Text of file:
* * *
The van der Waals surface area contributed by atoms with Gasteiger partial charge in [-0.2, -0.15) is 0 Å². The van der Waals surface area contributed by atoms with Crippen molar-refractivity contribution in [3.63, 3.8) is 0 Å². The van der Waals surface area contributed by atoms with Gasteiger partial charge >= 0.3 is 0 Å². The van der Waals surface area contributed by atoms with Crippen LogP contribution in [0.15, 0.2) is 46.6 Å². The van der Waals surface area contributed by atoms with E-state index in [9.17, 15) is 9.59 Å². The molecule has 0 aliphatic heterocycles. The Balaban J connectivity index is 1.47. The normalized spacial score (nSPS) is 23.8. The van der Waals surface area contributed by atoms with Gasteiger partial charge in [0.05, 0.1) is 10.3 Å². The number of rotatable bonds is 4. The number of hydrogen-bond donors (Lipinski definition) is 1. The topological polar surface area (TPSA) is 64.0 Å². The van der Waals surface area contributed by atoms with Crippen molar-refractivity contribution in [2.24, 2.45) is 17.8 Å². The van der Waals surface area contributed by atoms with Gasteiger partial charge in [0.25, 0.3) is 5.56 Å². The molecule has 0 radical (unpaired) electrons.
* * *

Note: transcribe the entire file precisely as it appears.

The van der Waals surface area contributed by atoms with Gasteiger partial charge in [-0.2, -0.15) is 0 Å². The van der Waals surface area contributed by atoms with Crippen molar-refractivity contribution in [3.63, 3.8) is 0 Å². The van der Waals surface area contributed by atoms with Gasteiger partial charge >= 0.3 is 0 Å². The van der Waals surface area contributed by atoms with Crippen LogP contribution in [0.15, 0.2) is 46.6 Å². The van der Waals surface area contributed by atoms with E-state index in [9.17, 15) is 9.59 Å². The molecule has 0 aliphatic heterocycles. The Balaban J connectivity index is 1.47. The normalized spacial score (nSPS) is 23.8. The van der Waals surface area contributed by atoms with Gasteiger partial charge in [0.05, 0.1) is 10.3 Å². The number of rotatable bonds is 4. The number of hydrogen-bond donors (Lipinski definition) is 1. The topological polar surface area (TPSA) is 64.0 Å². The van der Waals surface area contributed by atoms with Crippen molar-refractivity contribution in [2.24, 2.45) is 17.8 Å². The van der Waals surface area contributed by atoms with Gasteiger partial charge in [0.25, 0.3) is 5.56 Å². The molecule has 0 radical (unpaired) electrons.